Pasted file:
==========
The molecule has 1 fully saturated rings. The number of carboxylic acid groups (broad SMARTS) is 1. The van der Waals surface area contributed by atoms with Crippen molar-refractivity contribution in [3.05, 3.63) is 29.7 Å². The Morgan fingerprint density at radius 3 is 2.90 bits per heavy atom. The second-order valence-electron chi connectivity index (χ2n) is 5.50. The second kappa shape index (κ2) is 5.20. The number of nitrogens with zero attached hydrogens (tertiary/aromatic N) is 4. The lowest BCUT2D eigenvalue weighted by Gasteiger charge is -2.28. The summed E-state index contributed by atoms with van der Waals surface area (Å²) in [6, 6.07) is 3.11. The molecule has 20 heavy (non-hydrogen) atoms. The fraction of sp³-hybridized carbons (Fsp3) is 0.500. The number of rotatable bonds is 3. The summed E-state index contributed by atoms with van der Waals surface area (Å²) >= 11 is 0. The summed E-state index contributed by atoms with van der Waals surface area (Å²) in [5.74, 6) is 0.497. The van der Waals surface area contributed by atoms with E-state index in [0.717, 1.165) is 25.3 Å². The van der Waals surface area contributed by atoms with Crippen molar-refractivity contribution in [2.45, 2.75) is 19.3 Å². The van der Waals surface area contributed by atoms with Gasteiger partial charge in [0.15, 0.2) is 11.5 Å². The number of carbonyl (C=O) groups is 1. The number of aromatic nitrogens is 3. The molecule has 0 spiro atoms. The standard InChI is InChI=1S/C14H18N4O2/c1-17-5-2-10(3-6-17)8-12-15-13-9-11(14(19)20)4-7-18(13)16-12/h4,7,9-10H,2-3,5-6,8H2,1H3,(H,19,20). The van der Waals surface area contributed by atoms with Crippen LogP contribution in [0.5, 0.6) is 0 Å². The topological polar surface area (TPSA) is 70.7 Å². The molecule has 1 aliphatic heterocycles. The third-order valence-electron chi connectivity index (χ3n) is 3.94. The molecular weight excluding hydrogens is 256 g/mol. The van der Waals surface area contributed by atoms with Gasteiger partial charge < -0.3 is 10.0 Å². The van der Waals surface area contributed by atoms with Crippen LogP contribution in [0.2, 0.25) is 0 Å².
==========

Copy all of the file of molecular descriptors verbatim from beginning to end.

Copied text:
The molecule has 1 fully saturated rings. The number of carboxylic acid groups (broad SMARTS) is 1. The van der Waals surface area contributed by atoms with Crippen molar-refractivity contribution in [3.05, 3.63) is 29.7 Å². The Morgan fingerprint density at radius 3 is 2.90 bits per heavy atom. The second-order valence-electron chi connectivity index (χ2n) is 5.50. The second kappa shape index (κ2) is 5.20. The number of nitrogens with zero attached hydrogens (tertiary/aromatic N) is 4. The lowest BCUT2D eigenvalue weighted by Gasteiger charge is -2.28. The summed E-state index contributed by atoms with van der Waals surface area (Å²) in [6, 6.07) is 3.11. The molecule has 20 heavy (non-hydrogen) atoms. The fraction of sp³-hybridized carbons (Fsp3) is 0.500. The number of rotatable bonds is 3. The summed E-state index contributed by atoms with van der Waals surface area (Å²) >= 11 is 0. The summed E-state index contributed by atoms with van der Waals surface area (Å²) in [5.74, 6) is 0.497. The van der Waals surface area contributed by atoms with E-state index in [0.717, 1.165) is 25.3 Å². The van der Waals surface area contributed by atoms with Crippen molar-refractivity contribution in [2.45, 2.75) is 19.3 Å². The van der Waals surface area contributed by atoms with Gasteiger partial charge in [0.15, 0.2) is 11.5 Å². The number of carbonyl (C=O) groups is 1. The number of aromatic nitrogens is 3. The molecule has 0 spiro atoms. The standard InChI is InChI=1S/C14H18N4O2/c1-17-5-2-10(3-6-17)8-12-15-13-9-11(14(19)20)4-7-18(13)16-12/h4,7,9-10H,2-3,5-6,8H2,1H3,(H,19,20). The van der Waals surface area contributed by atoms with Crippen LogP contribution in [0.5, 0.6) is 0 Å². The topological polar surface area (TPSA) is 70.7 Å². The molecule has 1 aliphatic heterocycles. The third-order valence-electron chi connectivity index (χ3n) is 3.94. The molecular weight excluding hydrogens is 256 g/mol. The van der Waals surface area contributed by atoms with Gasteiger partial charge < -0.3 is 10.0 Å². The van der Waals surface area contributed by atoms with Crippen LogP contribution in [0.2, 0.25) is 0 Å².